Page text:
Some preliminary arguments against Nudge, adapted from some of my correspondence with a friend:

I had a couple of problems with [Nudge].

The first – an objection I’ve seen made elsewhere – is that Sunstein and Thaler don’t take public choice problems seriously. Government interventions tend to favor special interests and especially incumbents because these interests derive known and concentrated benefits from certain laws. [Special interests] are better able to organize political and lobbying power to capture their desired interventions than the general public, whose interests are diffuse and often unknown. A common example is agricultural subsidies. By advocating the expansion of interventions, Sunstein and Thaler are inevitably enabling special interests power to capture government regulation.

The most direct response I can find in Nudge to this objection is on p. 243 where they say, “But if private-sector interests are just following the invisible hand in furthering the interests of their customers, what’s the problem?”

I can’t tell if that response is intended to be a serious or just a humorous rebuttal. Obviously, private lobbying for government mandates is not a market interaction, and no economist would expect it to serve the “public interest”. So either they don’t really understand public choice problems, or they aren’t interested in addressing them.

[ed: In retrospect, I’ve decided the latter is true]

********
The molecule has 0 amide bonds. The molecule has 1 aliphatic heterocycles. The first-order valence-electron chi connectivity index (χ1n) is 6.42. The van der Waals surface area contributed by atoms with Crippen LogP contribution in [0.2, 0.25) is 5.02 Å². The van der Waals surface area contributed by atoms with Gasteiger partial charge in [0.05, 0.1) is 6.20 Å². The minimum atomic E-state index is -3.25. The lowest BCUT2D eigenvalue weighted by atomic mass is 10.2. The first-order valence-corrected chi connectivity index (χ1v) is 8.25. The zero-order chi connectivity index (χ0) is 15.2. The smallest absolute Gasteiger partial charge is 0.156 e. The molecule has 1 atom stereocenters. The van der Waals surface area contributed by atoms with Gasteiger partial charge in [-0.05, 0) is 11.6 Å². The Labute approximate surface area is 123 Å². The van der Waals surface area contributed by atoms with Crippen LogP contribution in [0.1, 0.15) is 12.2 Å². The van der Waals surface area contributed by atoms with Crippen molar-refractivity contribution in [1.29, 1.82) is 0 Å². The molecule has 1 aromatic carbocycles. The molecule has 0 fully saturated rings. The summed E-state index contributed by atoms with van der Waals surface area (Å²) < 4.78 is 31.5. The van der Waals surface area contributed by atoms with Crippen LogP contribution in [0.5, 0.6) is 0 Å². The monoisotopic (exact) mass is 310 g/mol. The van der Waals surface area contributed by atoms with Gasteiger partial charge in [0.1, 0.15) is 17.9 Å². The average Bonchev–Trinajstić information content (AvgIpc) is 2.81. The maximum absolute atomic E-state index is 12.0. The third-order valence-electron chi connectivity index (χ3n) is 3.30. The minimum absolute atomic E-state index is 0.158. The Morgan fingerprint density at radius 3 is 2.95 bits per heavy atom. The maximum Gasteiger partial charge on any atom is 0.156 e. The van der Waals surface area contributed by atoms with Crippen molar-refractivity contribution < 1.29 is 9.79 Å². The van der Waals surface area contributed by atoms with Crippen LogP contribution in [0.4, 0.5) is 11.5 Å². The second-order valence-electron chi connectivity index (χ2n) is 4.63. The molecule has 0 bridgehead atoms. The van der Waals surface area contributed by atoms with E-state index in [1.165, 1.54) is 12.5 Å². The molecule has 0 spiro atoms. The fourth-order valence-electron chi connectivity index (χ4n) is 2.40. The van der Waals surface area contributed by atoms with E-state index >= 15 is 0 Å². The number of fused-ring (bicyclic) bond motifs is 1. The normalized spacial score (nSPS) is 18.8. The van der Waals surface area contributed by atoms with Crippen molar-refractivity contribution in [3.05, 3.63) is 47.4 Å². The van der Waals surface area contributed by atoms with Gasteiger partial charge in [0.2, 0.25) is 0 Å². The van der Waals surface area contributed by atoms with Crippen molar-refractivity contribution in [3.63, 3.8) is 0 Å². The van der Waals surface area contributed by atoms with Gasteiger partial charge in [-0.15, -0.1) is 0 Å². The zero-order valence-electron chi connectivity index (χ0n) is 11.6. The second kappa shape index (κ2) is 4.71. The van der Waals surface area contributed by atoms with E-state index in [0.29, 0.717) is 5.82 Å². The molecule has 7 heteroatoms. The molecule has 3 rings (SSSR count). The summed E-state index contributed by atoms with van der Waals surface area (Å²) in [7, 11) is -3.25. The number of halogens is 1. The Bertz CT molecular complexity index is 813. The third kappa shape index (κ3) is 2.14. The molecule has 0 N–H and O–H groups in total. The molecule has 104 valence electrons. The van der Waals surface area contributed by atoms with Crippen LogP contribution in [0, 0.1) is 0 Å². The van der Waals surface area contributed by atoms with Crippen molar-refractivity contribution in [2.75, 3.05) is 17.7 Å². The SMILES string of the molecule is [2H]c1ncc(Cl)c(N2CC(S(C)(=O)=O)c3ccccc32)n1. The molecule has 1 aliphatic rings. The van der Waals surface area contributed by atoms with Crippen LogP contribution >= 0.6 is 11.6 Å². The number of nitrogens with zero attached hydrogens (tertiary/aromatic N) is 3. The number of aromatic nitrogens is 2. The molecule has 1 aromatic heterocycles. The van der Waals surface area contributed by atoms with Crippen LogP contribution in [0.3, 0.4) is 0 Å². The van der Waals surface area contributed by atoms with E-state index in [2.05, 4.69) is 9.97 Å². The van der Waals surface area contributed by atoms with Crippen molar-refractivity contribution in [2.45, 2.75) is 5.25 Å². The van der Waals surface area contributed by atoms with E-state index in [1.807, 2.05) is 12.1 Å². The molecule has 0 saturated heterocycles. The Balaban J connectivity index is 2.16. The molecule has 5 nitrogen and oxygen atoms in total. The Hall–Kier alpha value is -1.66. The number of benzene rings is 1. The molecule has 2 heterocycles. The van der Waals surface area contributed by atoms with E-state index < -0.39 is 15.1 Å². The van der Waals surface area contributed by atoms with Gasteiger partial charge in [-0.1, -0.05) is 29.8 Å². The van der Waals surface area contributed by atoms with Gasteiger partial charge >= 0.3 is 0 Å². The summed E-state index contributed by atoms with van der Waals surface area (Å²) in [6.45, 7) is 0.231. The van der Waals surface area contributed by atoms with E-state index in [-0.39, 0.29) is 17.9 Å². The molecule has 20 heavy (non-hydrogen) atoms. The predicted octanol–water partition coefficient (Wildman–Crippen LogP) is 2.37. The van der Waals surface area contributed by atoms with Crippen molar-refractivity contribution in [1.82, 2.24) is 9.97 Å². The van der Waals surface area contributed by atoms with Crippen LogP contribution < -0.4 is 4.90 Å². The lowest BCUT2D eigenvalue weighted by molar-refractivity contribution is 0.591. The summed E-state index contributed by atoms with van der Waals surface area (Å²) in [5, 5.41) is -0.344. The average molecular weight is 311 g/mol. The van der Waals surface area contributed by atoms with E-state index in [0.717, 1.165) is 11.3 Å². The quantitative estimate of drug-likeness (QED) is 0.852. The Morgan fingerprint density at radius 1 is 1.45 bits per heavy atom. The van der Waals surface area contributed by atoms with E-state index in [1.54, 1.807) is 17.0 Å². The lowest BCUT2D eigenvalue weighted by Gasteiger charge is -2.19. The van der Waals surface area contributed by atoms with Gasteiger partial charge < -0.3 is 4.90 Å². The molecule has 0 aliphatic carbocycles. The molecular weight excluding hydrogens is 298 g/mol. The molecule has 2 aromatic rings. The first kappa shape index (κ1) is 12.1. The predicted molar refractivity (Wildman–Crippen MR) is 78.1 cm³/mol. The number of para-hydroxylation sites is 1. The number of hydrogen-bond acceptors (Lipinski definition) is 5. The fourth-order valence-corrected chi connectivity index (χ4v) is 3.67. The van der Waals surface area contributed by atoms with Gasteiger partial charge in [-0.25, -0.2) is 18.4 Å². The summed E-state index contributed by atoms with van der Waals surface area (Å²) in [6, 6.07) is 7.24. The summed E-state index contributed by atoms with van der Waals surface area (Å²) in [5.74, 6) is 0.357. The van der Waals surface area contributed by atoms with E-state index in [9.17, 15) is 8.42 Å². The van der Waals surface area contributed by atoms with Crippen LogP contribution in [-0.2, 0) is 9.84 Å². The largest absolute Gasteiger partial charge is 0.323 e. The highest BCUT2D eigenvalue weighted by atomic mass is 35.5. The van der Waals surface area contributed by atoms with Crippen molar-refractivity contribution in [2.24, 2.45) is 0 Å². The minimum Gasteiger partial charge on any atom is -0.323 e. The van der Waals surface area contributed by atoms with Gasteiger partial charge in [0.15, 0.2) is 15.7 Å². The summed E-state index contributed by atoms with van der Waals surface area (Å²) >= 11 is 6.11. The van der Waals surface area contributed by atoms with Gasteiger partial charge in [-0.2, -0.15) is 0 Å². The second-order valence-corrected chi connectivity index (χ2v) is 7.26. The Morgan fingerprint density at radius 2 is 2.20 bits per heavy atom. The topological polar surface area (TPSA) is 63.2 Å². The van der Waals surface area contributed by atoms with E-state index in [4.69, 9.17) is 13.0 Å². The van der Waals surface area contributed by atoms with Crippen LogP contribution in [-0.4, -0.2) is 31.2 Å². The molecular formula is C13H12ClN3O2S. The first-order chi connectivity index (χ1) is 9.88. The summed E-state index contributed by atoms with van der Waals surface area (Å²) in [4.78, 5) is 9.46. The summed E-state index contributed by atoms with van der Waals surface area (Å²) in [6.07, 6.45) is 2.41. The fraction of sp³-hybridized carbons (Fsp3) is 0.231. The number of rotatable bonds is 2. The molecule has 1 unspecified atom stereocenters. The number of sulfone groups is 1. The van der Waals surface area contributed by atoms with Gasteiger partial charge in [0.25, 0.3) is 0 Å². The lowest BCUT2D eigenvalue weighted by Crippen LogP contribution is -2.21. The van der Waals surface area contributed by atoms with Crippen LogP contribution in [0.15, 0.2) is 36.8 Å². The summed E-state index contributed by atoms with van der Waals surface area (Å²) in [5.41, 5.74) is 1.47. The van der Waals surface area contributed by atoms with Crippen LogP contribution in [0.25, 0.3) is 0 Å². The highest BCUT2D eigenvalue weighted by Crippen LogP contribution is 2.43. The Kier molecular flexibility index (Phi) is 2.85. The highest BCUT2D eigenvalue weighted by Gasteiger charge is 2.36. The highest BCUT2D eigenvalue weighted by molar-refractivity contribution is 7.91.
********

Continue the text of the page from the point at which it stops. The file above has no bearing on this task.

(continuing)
The second, and more fundamental, for me, objection is that Sunstein and Thaler don’t take seriously the ultimate subjectivity of ends. Throughout the book we hear them complain that consumers haven’t “rationally” shifted their behavior to the ends that government thinks they should [have] (investing for retirement, buying certain types of health insurance, donating their organs). Obviously the authors want very much for their interesting psychological and economic findings to be relevant and prescriptive. But science can never be anything more than descriptive.

The problem is not that consumers have failed to respond to government manipulations of retirement markets, health care, etc. The problem is that government has, in the first place, arbitrarily privileged decisions to save for retirement, buy health insurance, and donate organs. These decisions don’t make consumers “better off” in some objective sense. They simply further some government official’s preconceived notion of how other people should spend their money.

I’ve been meaning to write at length about the second part on my blog. I’ll let you know if/when I do.

I should note that I don’t find the private sector nudging at all controversial. And of course, part of the problem with government nudges is that they can supersede the market equilibrium [in nudges]. As Sowell says of markets, “The degree of rationality in the process is by no means limited to the degree of rationality of the individuals”. The reverse is true of government.

More to come.